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Marbury v. Madison

5 U.S. (1 Cranch) 137 (1803)

tl;dr: Affirms power of judicial review.

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The case of "Hoffman Plastic Compounds, Inc. v. National Labor Relations Board" involved an undocumented worker who used fraudulent documents to obtain employment. The National Labor Relations Board awarded backpay to the worker, but the Supreme Court ruled that federal immigration policy expressed in the Immigration Reform and Control Act of 1986 (IRCA) prohibits such relief. The Court also rejected the Board's interpretation of a federal mutiny statute and found that the Board cannot enforce orders in conflict with federal statutes and policies unrelated to the NLRA. The lower court erred in awarding backpay to the worker. The NLRA applies to undocumented workers, but the Board's authority to select remedies for unfair labor practices is limited by federal immigration policy. The Board cannot award backpay to an illegal alien for work not performed, wages that could not have been earned, and a job obtained through criminal fraud. Allowing the Board to award backpay to illegal aliens would violate explicit statutory prohibitions critical to federal immigration policy, as expressed in IRCA. The Board's discretion to fashion remedies under the NLRA does not authorize this type of award.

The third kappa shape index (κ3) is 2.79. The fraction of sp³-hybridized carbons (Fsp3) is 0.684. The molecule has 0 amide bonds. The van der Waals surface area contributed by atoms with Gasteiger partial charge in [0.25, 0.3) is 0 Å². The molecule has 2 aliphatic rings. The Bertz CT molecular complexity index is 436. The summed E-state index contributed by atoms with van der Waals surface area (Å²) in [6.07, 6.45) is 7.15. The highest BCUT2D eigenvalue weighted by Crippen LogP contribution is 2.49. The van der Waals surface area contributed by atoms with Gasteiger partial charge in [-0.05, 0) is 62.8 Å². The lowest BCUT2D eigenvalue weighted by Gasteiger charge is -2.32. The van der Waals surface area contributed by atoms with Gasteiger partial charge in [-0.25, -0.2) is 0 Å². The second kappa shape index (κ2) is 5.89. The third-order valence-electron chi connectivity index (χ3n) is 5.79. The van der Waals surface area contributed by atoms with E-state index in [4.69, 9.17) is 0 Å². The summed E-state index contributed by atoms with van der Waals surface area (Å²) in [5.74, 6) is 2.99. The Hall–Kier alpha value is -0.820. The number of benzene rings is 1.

The National Labor Relations Board has the power to award backpay for labor law violations, and denying this power could increase the attractiveness of employment as a magnet for illegal immigration. The labor laws must apply to illegal aliens to ensure that there is no advantage in preferring them and therefore fewer incentives for aliens to enter. The Supreme Court's precedent in ABF Freight System, Inc. v. NLRB supports the Board's authority to award back-pay to undocumented workers. The Court cannot rely on negative aspects of the Board's request for backpay to an illegal alien, as previous cases have provided examples of how backpay can be adjusted to avoid rewarding the alien for their legal inability to mitigate damages by obtaining lawful employment elsewhere. The Board's position is reasonable and lawful and should be upheld.

IRACIssue, Rule, Analysis, Conclusion

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Facts & Holding

Facts:President Adams made last minute judicial appointment of Marbury to...

Holding:When a commission has been signed by the President &...

Marbury v. Madison

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